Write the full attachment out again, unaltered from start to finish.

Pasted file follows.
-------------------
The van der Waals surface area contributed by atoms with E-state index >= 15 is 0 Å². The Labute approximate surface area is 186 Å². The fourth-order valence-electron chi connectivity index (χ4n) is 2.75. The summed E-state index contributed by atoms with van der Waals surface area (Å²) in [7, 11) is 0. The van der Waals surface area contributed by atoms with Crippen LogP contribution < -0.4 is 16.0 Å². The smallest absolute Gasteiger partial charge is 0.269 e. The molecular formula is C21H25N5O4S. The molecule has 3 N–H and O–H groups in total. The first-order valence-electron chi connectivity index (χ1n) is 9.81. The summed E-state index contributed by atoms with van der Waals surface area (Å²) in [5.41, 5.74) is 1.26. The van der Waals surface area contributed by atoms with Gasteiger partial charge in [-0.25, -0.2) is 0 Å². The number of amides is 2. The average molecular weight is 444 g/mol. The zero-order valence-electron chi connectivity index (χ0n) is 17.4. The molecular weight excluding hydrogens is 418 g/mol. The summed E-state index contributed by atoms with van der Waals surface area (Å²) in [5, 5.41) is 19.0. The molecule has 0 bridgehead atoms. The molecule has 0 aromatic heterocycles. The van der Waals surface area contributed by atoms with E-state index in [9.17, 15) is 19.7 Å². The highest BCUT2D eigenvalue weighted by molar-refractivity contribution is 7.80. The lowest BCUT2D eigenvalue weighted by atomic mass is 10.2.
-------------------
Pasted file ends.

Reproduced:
The van der Waals surface area contributed by atoms with E-state index >= 15 is 0 Å². The Labute approximate surface area is 186 Å². The fourth-order valence-electron chi connectivity index (χ4n) is 2.75. The summed E-state index contributed by atoms with van der Waals surface area (Å²) in [7, 11) is 0. The van der Waals surface area contributed by atoms with Crippen LogP contribution < -0.4 is 16.0 Å². The smallest absolute Gasteiger partial charge is 0.269 e. The molecular formula is C21H25N5O4S. The molecule has 3 N–H and O–H groups in total. The first-order valence-electron chi connectivity index (χ1n) is 9.81. The summed E-state index contributed by atoms with van der Waals surface area (Å²) in [5.41, 5.74) is 1.26. The van der Waals surface area contributed by atoms with Gasteiger partial charge in [-0.25, -0.2) is 0 Å². The number of amides is 2. The average molecular weight is 444 g/mol. The zero-order valence-electron chi connectivity index (χ0n) is 17.4. The molecular weight excluding hydrogens is 418 g/mol. The summed E-state index contributed by atoms with van der Waals surface area (Å²) in [5, 5.41) is 19.0. The molecule has 0 bridgehead atoms. The molecule has 0 aromatic heterocycles. The van der Waals surface area contributed by atoms with E-state index in [9.17, 15) is 19.7 Å². The highest BCUT2D eigenvalue weighted by molar-refractivity contribution is 7.80. The lowest BCUT2D eigenvalue weighted by atomic mass is 10.2.